Two-thirds of Fr Ed Byford’s near 70-year-life has been devoted to the church, including Chicago, Manchester and, mostly, NSW.
Having started his theology studies at age 22-years, Fr Ed has served as priest for 44 years, the last three of which have been at the parishes of Mulwala, Berrigan and Oaklands.
The three parishes combined in 2010. “There are no actual connections between them, they’re not the same. The Wangarattas and Sheppartons are growing,” Fr Ed told the Yarrawonga Chronicle.
“Little villages are being absorbed. If we are going to have a priest we’ve got to join to actually raise the money to do that.
“The modern church - the same for every church - is lay people on the ground are increasingly taking the responsibility for their own spirituality and welfare. They didn’t have to do that when there were more clergy around. This means we have a far more articulate bunch of lay people in church about their own faith and a deep desire to learn more.”
Fr Byford described his career as “satisfying and enthralling”. “If I had my time over again I’d still be a priest. I can’t imagine anything else,” he repeated last week, which is what he said to a great mate some 15 years ago.
“Being a priest has been both joyful and frustrating. Joyful because you’re dealing with people, a whole lot of people, about joyous occasions. You have great abilities to influence people and open the eyes of people to what’s going on around them, interpreting the world in the light of the great church’s Christianity, theology, biblical and spiritual insights, but also interpreting those great insights as to what’s happening in the world around us.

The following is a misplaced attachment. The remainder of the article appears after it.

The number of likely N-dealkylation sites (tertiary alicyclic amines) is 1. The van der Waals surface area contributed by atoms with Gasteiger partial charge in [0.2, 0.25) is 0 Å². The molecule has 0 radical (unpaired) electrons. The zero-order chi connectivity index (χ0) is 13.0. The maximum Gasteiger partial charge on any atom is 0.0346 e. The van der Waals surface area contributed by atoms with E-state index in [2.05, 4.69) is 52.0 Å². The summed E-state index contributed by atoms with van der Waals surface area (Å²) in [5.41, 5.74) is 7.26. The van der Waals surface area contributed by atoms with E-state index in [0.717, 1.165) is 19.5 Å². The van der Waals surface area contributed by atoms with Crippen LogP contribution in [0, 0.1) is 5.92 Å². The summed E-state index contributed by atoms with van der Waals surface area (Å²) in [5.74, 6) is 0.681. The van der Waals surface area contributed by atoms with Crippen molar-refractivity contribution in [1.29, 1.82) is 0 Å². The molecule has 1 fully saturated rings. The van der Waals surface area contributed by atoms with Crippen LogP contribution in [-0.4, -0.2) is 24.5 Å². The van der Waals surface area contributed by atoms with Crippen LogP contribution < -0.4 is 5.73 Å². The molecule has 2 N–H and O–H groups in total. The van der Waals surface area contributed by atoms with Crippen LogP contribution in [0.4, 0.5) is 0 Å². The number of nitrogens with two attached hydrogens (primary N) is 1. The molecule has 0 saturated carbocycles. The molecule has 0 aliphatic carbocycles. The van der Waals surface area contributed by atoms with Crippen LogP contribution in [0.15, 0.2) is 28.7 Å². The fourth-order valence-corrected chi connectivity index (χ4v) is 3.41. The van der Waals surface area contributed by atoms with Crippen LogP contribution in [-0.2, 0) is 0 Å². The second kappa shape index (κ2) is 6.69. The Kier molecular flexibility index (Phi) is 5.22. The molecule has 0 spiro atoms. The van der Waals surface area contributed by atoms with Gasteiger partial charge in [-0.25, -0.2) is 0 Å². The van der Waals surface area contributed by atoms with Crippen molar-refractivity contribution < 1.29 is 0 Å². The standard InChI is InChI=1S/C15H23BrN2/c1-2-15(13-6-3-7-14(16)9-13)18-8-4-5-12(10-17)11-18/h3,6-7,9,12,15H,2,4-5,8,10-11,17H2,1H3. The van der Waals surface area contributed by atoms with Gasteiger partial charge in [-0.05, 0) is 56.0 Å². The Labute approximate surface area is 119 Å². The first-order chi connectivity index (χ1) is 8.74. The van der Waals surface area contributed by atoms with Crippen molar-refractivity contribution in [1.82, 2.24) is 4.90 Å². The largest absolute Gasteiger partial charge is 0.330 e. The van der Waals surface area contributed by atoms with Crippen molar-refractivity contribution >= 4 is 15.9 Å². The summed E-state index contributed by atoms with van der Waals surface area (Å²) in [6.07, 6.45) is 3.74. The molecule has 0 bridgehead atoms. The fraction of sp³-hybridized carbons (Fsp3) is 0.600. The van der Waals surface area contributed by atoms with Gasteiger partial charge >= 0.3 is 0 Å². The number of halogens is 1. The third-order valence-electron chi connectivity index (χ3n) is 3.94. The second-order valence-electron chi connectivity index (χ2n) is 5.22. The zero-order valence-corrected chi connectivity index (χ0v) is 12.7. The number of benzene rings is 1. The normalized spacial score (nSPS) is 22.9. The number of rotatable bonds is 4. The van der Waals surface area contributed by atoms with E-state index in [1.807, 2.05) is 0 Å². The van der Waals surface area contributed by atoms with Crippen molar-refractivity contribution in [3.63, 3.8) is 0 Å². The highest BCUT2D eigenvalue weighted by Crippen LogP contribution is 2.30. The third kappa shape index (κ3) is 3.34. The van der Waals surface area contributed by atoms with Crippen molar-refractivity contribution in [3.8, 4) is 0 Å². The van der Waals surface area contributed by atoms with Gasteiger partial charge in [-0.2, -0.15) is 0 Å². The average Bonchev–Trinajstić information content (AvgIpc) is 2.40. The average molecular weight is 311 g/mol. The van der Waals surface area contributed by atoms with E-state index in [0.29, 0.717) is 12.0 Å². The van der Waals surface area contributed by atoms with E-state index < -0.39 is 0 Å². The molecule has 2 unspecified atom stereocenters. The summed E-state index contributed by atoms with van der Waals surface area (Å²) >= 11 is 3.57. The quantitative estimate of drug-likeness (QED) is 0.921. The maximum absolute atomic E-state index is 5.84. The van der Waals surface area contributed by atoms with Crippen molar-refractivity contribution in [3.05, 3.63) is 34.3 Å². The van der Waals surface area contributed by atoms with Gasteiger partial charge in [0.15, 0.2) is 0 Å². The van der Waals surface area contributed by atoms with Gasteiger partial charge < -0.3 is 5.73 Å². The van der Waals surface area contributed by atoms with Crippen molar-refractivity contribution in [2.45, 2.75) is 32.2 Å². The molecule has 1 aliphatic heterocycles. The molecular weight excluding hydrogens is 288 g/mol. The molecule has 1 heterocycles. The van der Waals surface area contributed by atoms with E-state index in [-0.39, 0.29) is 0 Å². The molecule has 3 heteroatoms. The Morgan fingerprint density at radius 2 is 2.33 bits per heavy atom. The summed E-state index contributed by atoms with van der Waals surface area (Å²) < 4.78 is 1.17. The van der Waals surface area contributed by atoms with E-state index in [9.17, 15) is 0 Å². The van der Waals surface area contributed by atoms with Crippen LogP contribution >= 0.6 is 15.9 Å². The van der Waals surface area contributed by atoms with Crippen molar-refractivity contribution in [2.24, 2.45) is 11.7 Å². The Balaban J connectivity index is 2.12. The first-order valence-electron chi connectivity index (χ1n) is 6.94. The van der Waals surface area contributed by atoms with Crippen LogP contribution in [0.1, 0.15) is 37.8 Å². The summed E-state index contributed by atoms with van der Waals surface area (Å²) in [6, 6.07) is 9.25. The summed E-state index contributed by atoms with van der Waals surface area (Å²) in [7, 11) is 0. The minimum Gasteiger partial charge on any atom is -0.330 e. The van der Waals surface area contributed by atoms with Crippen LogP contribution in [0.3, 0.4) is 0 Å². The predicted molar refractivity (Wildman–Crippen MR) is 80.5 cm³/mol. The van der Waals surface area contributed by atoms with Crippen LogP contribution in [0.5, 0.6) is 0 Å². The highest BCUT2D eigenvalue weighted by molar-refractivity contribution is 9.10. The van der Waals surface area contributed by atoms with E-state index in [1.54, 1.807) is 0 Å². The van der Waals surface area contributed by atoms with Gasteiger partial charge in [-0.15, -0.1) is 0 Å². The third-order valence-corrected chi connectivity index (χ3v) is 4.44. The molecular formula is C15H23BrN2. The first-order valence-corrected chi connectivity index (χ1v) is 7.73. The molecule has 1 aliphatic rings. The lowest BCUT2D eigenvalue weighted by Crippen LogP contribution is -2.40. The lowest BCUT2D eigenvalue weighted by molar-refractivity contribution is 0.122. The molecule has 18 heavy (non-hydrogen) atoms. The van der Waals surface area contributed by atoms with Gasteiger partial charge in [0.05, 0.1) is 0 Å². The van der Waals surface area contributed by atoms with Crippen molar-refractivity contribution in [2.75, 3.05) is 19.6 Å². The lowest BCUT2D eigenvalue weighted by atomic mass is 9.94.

“The frustrating part is to do with the church itself. Because it’s so big, it can adapt so slowly because it’s got to carry everyone. In a church like the Anglican - and this would be true of the Catholic Church - it can’t suddenly change.”
A much travelled priest, before he arrived at Mulwala, Fr Ed spent five years at Deniliquin, five at Coolamon, 10 at Broken Hill, five at Binda, three as chaplain at Australian National University, four at All Saints Ainslie, two at Wagga, four at Woden Valley Hospital Canberra, three in England at Manchester Doctorate via a Lucas Tooth Scholarship for young ordained clergy in Church of England, one year in Chicago and at Queanbeyan.
Born in Sydney and growing up in Cooma, he experienced “the heyday of the Snowy Mountain Electric Authority” in the 1960s with the town soaring population-wise with substantially more employment from 2,000 people to 10,000.
“Pupils at school spoke 30 different languages. More than half were born overseas,” Fr Ed said, who went on to successfully complete an Honours Degree in Physics and Pure Mathematics at the Australian National University in 1965.
“Australia was drifting towards the war in Vietnam. I would have gone if conscripted but I found myself asking myself political and moral questions.”
At university, Fr Ed made friends who were going to church. He joined in and became involved in teaching Sunday School. The Bishop and clergy were always on the look-out for bright young people to become further involved in the church and the young Ed Byford believed he received a different calling, rather than being a scientist.
With all his studying which resulted in three additional Degrees, his priest duties, an earlier serious pedestrian accident in Toorak, Melbourne, Fr Ed’s varied sporting interests were as a keen supporter of Manchester United (soccer), St George (rugby), Essendon (Aussie Rules), Chicago Bears (American Football), Chicago Cubs ( baseball) and cricket (England in Tests, Qld in shield cricket).
Fr Ed and wife Lynelle will retire to Harrietville but the priest has already been sounded out by the Bishop of Wangaratta - a former pupil of Fr Ed’s - to undertake certain duties at Wangaratta.
Long serving priest’s warden at St Andrew’s By The Lake Church, Glenda Brooker, spoke well of the retiring 69-year-old priest whose effective date of retirement will be in November upon expiration of leave entitlements.
“Fr Ed was highly respected by parishioners, was popular and delivered very good services. He will be missed, and we wish him and Lynelle all the best.”
No replacement priest has been appointed to St Andrew’s at this stage. In the interim, services will be conducted by a locum.